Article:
Overall Windows Phone 7 looks incredibly easy to use without any fuss--just to the point productivity. Below are also a few screen grabs of their slides, nothing huge but still interesting.

Watch the full video after the break...

[Phone 7 via Reddit]

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Back a few weeks ago we mentioned how Microsoft's Brandon Watson would answer your questions--well a few of your questions, depending if you made the cut or not.

Weeks passed and we're worried if we would ever hear back and finally we did. Some good info in here but alas, my fellow Expert-tiers, you seemed to have gone for the gold and asked him a few questions that were met with the traditional terse no comment or similar canned responses.

Hey, we can't blame you for asking and can't blame Brandon for not risking his job, so golf claps all around.

The big news is probably the idea that Microsoft still has a "set of consumer features" that they have not yet announced, but will be doing so soon. (Putting pipe in the mouth): Interesting....any guesses?

Finally, no doubt some of his responses will set off some heated discussions, so flame on and sound off in the comments.  Hit the link for the full set of questions and answers!

Special thanks to MobilityDigest for organizing this event & Brandon Watson for his time. Follow Brandon Watson on Twitter and his blog here: blog: | twitter: @brandonwatson

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If you folks recall, a few weeks ago we summarized an interview with Brandon Watson, Microsoft's Director of Developer Experience. The video itself was very informative as Brandon was especially forthright in answering questions about Windows Phone 7. No PR spin here, just answers from someone who knows software development on the inside and what WP7 can and can't do.

Mobility Digest has graciously organized a Q&A with Brandon with various supporting sites, including our own.

How this works is simple: post your question about Windows Phone 7 in the comments of this post by Friday, 5pm EST.

Out of all of the questions, a total of 20 will be chosen from the participating sites to be answered by Brandon (since he can't possibly answer them all, plus there will no doubt be redundancy). In about a week, the results will be posted.

Now what we're going for here is new stuff--not the usual why no copy-paste or why is the OS the way it is kind of thing, but rather advanced, detailed questions that we haven't heard yet. So put on those thinking caps! As a good primer, maybe go watch/re-watch the interview with Brandon to get some ideas.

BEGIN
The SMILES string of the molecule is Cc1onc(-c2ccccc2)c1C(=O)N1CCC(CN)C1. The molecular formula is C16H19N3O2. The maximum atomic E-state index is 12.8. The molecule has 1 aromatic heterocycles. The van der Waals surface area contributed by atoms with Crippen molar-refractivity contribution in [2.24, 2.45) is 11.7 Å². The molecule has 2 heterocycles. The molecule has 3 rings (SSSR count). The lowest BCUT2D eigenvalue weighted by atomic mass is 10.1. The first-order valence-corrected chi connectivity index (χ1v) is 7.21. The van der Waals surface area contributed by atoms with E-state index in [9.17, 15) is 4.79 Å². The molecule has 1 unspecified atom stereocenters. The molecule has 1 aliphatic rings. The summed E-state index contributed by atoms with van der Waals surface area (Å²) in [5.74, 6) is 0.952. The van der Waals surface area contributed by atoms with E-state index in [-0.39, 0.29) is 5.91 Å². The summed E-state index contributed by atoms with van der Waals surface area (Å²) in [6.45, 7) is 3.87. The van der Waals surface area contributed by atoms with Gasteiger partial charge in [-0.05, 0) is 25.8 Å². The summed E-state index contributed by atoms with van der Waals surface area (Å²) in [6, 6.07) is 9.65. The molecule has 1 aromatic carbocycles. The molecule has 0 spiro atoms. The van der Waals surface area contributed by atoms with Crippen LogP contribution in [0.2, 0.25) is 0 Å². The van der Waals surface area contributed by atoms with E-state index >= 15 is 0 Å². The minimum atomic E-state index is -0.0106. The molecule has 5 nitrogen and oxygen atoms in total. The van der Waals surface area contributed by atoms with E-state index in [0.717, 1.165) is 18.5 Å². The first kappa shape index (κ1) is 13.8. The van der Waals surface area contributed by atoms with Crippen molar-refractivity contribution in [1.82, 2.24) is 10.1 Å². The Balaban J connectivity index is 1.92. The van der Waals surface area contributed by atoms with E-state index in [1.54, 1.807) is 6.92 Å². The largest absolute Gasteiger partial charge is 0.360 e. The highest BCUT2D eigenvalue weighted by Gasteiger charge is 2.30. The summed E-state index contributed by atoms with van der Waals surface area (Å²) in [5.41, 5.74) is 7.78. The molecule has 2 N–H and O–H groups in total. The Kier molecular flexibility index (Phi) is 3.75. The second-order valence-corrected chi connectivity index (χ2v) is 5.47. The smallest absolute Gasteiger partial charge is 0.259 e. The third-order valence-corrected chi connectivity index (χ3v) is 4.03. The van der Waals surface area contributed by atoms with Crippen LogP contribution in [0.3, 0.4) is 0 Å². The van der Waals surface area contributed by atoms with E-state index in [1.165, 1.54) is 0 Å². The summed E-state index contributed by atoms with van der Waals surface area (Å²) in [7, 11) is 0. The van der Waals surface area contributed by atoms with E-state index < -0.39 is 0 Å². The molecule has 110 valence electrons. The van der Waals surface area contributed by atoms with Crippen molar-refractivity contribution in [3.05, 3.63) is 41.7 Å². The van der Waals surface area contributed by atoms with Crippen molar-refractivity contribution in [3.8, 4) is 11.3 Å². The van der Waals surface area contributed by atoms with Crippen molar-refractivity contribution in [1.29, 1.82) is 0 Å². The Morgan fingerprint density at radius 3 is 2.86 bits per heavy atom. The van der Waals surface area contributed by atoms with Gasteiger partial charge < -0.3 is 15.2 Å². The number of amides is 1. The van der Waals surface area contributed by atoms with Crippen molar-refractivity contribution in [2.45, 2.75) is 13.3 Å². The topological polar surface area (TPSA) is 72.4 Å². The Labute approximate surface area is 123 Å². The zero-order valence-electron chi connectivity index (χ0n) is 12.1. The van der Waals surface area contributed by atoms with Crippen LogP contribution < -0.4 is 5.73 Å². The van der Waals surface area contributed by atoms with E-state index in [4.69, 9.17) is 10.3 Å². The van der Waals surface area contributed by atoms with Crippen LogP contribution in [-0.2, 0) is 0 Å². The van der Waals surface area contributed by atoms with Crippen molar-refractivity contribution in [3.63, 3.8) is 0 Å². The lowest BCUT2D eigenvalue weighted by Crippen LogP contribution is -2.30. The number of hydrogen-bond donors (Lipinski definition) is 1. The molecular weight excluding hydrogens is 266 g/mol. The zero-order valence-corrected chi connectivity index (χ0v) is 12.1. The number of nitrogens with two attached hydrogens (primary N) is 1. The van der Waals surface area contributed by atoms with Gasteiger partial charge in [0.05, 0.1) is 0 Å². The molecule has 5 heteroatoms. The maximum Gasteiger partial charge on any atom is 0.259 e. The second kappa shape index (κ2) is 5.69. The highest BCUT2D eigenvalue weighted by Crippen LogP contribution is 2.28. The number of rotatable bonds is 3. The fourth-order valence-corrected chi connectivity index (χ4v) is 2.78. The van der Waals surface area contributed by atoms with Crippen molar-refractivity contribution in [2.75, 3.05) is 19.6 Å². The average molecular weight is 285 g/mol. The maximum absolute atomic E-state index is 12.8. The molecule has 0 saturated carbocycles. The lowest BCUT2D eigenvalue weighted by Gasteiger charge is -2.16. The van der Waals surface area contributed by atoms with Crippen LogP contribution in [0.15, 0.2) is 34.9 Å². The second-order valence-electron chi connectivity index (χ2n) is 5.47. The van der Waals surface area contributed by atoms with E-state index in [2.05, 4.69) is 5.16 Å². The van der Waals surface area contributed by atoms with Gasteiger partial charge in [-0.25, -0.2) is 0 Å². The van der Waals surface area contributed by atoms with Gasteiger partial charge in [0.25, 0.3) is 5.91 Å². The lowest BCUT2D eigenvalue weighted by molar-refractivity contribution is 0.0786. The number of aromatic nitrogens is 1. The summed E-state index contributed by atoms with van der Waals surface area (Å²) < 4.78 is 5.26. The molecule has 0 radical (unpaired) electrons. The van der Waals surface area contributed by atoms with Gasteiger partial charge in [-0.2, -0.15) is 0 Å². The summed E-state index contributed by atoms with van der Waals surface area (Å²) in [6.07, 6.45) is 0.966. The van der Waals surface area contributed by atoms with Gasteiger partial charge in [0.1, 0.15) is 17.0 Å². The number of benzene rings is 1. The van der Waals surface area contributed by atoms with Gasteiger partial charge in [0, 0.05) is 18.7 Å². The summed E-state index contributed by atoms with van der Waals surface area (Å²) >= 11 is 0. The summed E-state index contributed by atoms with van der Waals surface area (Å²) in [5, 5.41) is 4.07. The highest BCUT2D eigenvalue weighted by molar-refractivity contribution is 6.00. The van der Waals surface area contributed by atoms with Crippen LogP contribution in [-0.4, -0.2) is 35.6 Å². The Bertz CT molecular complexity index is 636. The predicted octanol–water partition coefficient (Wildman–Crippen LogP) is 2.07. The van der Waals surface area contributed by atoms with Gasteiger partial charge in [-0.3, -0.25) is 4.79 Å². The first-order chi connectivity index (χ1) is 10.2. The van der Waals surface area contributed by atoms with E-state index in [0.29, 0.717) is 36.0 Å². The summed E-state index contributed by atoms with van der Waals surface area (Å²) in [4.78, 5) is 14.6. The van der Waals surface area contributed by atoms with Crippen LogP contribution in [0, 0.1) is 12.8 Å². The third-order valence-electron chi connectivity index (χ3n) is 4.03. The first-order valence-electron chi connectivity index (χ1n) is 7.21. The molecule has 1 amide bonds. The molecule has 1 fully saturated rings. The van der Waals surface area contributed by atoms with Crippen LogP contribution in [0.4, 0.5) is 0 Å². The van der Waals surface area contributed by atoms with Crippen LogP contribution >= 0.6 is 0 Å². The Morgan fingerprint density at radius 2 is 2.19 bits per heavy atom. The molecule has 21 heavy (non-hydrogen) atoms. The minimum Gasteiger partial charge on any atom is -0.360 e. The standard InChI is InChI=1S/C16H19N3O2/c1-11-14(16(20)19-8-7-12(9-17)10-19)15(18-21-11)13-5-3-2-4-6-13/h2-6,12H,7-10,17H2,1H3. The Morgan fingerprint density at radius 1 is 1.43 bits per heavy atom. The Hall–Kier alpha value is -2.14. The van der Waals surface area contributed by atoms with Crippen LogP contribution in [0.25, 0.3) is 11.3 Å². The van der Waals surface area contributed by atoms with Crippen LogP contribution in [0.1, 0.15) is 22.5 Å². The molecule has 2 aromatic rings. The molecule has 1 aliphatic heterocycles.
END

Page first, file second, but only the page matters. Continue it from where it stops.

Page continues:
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Brandon Watson, Microsoft's Director of Developer Experience hosted an online question and answer "backstage" event on the official Windows Phone 7 site yesterday.

The questions were mostly geared for developers, but even you non-programmer types will be able to make heads and tales of the conversation. We have to say, Brandon seems to be a stand up guy and he was more than honest in answering questions, not using typical PR language. Plus he was pretty darn entertaining (watch for his "joke" 46 mins in).

For those who want the gist, we've summed up the 60 minute talk below:

  • Final version of developer tools will be available "months" before final release of hardware. Plenty of time for developers to feel comfortable.
  • New builds of WP7 developer tools every month or two
  • Developers: Do expect access to WP7 phones! More info coming soon...
  • Hundreds of thousands of downloads of WP7 dev tools already
  • 2 million C# developers in the US  --> all potential WP7 developers
  • If you're a competent Silverlight developer, you should be able to build WP7 apps in just a few hours. (But read this -Mal)
  • 3rd party apps won't be able to use email attachments
  • No support for in-browser Silverlight at this time, didn't make the cut
  • Business experience was not "main concern" with this initial release; consumer UX was (Translation: business focus coming later -Mal)
  • Rejection of apps will feature a bullet list of things to fix to get it in, no vagaries (Clear shot at Apple's policies -Mal)
  • OEM applications can't multitask either
  • No restriction on programming tools as long it compiles down to their common language runtime (C# only, more languages later)
  • Socket support for WP7 will come later but is not in initial release. (Hint: those are need for Skype -Mal)
  • Markets of availability have not yet been announced (i.e. U.S. release vs. Europe)

Watch the whole thing here, it's good stuff. (Registration required)